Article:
We’ve heard a lot about the Malta Financial Intelligence Analysis Unit (FIAU) in the news over the past years. Yet few of us know exactly what this unit really does and how it has developed over the years. TheJournal.mt went through the FIAU’s 2020 Annual Report published last week and found a stark contrast to how it operated just a few years ago.
The table below shows a comparative analysis of the main elements of the work carried out by FIAU in 2020 and 2012.
In 2012 the FIAU handled 120 suspicious transaction reports from operators around the island. Last year, it handled 5,175, or 43 times more. In the whole period between when Malta joined the EU and 2012, it handled 670 of such reports. In just a month and a half during the COVID pandemic, the FIAU handled more cases than in the 2004 – 2012 period.
Last year the FIAU sent to the Police around 4,500 reports, as against 74 in 2012. It made 741 requests for cooperation with foreign authorities, as against 179 eight years earlier. There were more requests for cooperation and information sent last year alone than in 2004 – 2012 period.
Back in 2012 the FIAU carried out 3 on-site examinations. Yes, 3. One every four months. In 2020, the number shot up to 206, nearly 69 on-site examinations every four months. As a result of its “comprehensive” surveillance of the Maltese economy, the 2012 FIAU imposed €11,150 in administrative sanctions. In 2020, administrative fines amounted to €4,651,311 or 417 times more.
There were more requests for cooperation and information sent last year alone than in 2004 – 2012 period.
In 2012, the Government allocated a staff complement of 13 people to the FIAU. By 2020, this number went up to 98.
Another significant contrast emerges when comparing budget allocation. The 2014 Budget Estimates indicate that in 2012 the Government had spent €380,000 on the FIAU, as much as it had spent to finance the hosting of a children’s art festival. By contrast, last year, the agency had €8 million at its disposal, or 21 times more funds.
The 2013 Article IV report issued by the International Monetary Fund (IMF) said that “the number of on-site visits remains low and is not commensurate with the size of the financial sector”. At the rate of one institution inspected every quarter, it would have taken FIAU more than a century to complete a full round of inspections of the sector. The IMF went on to state that “in light of the rapid growth in financial sector and online gaming activities, the implementation of the anti-money laundering framework should be further strengthened”.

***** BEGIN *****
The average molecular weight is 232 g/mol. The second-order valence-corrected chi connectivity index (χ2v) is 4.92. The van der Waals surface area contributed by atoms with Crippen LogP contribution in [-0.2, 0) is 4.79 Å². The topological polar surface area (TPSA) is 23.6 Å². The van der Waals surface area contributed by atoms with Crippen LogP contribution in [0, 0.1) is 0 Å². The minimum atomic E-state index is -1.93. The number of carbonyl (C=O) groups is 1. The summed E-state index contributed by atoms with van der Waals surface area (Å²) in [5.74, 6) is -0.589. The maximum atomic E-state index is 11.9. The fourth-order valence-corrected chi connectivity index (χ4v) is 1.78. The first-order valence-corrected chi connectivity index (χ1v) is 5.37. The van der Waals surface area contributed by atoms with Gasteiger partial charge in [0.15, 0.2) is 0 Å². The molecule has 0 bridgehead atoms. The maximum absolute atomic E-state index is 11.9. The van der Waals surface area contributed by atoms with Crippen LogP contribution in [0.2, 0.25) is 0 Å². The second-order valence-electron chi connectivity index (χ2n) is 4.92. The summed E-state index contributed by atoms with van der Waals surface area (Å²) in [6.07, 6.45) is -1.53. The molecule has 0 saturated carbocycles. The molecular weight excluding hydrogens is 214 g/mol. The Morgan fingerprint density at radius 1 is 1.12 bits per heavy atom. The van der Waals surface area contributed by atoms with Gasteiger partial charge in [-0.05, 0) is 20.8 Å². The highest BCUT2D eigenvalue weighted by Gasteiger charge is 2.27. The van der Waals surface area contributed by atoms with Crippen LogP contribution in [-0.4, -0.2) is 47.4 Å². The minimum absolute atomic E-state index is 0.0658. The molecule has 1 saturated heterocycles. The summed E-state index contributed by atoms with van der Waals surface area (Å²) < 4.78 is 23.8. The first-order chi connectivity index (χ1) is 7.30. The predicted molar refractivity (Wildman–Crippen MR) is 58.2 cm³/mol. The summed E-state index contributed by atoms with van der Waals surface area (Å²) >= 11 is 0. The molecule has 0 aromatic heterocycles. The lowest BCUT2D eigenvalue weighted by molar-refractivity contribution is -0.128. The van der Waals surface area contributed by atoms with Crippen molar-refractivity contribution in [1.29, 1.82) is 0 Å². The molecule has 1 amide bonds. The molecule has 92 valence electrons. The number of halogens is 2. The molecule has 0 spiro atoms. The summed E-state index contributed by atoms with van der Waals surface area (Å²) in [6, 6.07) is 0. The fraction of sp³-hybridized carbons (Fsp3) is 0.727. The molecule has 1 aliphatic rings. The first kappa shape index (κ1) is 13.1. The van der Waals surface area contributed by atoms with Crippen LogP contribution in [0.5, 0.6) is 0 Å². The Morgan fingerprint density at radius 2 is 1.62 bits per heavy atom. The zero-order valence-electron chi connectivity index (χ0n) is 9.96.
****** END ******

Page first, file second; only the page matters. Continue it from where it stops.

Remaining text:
The 2012 Moneyval report
The same IMF report noted how the 2012 Moneyval report had concluded that Malta’s framework, though nice on paper, was “largely untested” and that “sanctions have not been sufficiently used, and the financial penalties that have been imposed were not necessarily dissuasive”. Moreover, the 2012 Moneyval report added that “The absence of a national risk assessment to identify the most risky areas for money laundering/terrorist financing gives rise to concerns with regard to the effective implementation of risk based supervisory activity”.
Rather than arguing that Malta did not need to allocate resources because there was less financial crime, the Executive Directors of the IMF had concluded in early 2013 that “The increasing complexity of Malta’s financial sector also warrants further strengthening of the anti-money laundering regime”. This was the same conclusion reached by European Commission experts in their 2012 European Semester Country Report when they had argued that “the very large size of the banking sector raises supervisory challenges”.
There is quite a limited leeway whereby one can toy around international regulatory institutions. After giving the Maltese Government the benefit of the doubt for several years, in recent years the chickens have come to roost. It has taken an extraordinary effort by the current administration to regain the trust lost over the years. It is thus vital that in the coming years, the FIAU does not go back to how it was in 2012, but instead continues to expand its operations and improve its effectiveness.